My activities fall into two categories; saving trees and promoting trees.
Trees in our area are felled or severely cut back for many reasons. Trees felled as a result of new development or in response to subsidence create much publicity and distress, but these actually account for a small portion of tree felling in the area. By far the largest cause of tree felling is the decision of the private householder. Common reasons are the creation of more light and space, avoidance of leaf fall, fear of storm damage, erection of a new shed or extension and provision of front garden parking space.
As most of the Association’s territory lies within a Conservation Area, most tree work requires Council approval. However, in practice, the Council is only able to withhold approval if a tree either has or merits a TPO (Tree Preservation Order). A large part of my activity involves monitoring requests for tree work, inspecting threatened trees and then trying to persuade the Council to reject the proposed tree work. I’ve been successful in saving up to 5 trees, but that’s only a small portion of the tree work requests.
More recently, I’ve taken a look at the system for granting TPOs. For a number of reasons, the Council appears to be less willing and able to grant TPOs than in the past. I’ve now started discussion with the Council’s Tree Department about updating the TPO process so that more trees get TPO status.
There’s very little new development in our area and in the few cases where a developer wants to fell trees, planning permission can be granted requiring the planting of new trees and the protection of existing trees.
As regards subsidence, insurance companies are keen to “reach for the chain saw” so as to avoid or delay engineering solutions. This is a controversial area as although trees are often implicated in subsidence, climate change and drought are also significant causes. Further, felling a tree can aggravate the problem, whilst it may be possible to minimise future damage by regular pollarding of trees, rather than felling. This is why the Council has an active programme of regular pollarding of our street trees. There is a growing local campaign to stop pollarding of street trees, but this will only lead to more damage to our homes and the eventual loss of the trees in any case.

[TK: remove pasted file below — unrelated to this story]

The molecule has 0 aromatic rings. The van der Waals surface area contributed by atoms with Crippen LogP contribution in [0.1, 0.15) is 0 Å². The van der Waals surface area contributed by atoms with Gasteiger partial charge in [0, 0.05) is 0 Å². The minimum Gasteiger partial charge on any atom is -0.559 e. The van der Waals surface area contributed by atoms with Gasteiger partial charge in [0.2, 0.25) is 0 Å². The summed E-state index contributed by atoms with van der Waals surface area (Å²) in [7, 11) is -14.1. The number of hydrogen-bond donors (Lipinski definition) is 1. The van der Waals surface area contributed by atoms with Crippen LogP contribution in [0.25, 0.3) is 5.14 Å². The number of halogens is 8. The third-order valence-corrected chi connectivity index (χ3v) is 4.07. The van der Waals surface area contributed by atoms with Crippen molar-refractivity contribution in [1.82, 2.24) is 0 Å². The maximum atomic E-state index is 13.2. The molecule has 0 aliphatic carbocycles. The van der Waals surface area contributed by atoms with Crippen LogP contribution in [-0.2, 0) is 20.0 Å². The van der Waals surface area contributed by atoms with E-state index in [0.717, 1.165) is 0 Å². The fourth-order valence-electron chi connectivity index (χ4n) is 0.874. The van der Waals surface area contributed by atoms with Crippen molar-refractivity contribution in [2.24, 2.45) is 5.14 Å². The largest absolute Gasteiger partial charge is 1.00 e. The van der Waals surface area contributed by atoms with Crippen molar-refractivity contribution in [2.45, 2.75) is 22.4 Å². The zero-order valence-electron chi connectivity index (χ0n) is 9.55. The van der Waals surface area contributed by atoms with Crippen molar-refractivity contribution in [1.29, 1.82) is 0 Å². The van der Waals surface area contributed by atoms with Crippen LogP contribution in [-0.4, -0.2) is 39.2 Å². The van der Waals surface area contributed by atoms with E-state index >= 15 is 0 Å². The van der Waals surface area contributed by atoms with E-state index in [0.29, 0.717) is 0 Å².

I have undertaken three activities to promote new tree planting; identifying opportunities to plant trees in our streets, working with Thames Water to plan trees at the Fortis Green Reservoir site, and publicising the Council’s own plant a tree scheme.
Unfortunately, the Council’s priority for tree planting is the Eastern end of Haringey. Plans to plant street trees in our areas have been delayed by Covid and budgetary constraints. Although I’ve identified some opportunities, the Council has not responded to my suggestions, not take up my offer to work with them to identify new opportunities.
I’ve been more successful working with Thames Water. Last Autumn the Reservoir and Pump Station sites were surveyed. A certain amount of remedial and engineering work is needed before any tree planting can commence, but I’m hopeful that trees will be planted in the 2022-23 planting season.
We are fortunate in having extensive woodlands in our midst; Coldfall Wood, Queens Wood and Parkland Walk. These areas are Council-owned and managed but have generally been neglected for many years. Although there are Friends Groups, these are not adequately consulted and there are considerable differences between the Council and the Friends Groups. Sometimes it’s a matter of poor communication, but at other times preservation of the woodlands appears to have a low priority. I hope to bet more involved in these matters in the coming years.